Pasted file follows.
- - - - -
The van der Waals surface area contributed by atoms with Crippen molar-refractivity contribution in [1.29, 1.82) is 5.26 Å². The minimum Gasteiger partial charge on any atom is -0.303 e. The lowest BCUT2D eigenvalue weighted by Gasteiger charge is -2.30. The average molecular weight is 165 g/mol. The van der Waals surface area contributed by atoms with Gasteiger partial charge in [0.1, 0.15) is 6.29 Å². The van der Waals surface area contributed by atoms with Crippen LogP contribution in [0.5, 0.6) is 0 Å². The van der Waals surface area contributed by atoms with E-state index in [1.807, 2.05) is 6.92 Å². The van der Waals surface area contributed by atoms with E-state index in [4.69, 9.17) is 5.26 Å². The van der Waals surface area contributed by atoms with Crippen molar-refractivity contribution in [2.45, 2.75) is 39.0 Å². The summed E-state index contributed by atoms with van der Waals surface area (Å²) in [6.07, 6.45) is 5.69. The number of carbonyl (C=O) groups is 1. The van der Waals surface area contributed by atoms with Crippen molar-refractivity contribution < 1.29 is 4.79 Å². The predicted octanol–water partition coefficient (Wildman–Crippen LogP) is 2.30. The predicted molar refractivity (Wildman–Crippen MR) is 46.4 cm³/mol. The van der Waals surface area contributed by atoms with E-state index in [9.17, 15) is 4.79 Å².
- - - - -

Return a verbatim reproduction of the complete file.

The van der Waals surface area contributed by atoms with Crippen molar-refractivity contribution in [1.29, 1.82) is 5.26 Å². The minimum Gasteiger partial charge on any atom is -0.303 e. The lowest BCUT2D eigenvalue weighted by Gasteiger charge is -2.30. The average molecular weight is 165 g/mol. The van der Waals surface area contributed by atoms with Gasteiger partial charge in [0.1, 0.15) is 6.29 Å². The van der Waals surface area contributed by atoms with Crippen LogP contribution in [0.5, 0.6) is 0 Å². The van der Waals surface area contributed by atoms with E-state index in [1.807, 2.05) is 6.92 Å². The van der Waals surface area contributed by atoms with E-state index in [4.69, 9.17) is 5.26 Å². The van der Waals surface area contributed by atoms with Crippen molar-refractivity contribution in [2.45, 2.75) is 39.0 Å². The summed E-state index contributed by atoms with van der Waals surface area (Å²) in [6.07, 6.45) is 5.69. The number of carbonyl (C=O) groups is 1. The van der Waals surface area contributed by atoms with Crippen molar-refractivity contribution < 1.29 is 4.79 Å². The predicted octanol–water partition coefficient (Wildman–Crippen LogP) is 2.30. The predicted molar refractivity (Wildman–Crippen MR) is 46.4 cm³/mol. The van der Waals surface area contributed by atoms with E-state index in [9.17, 15) is 4.79 Å².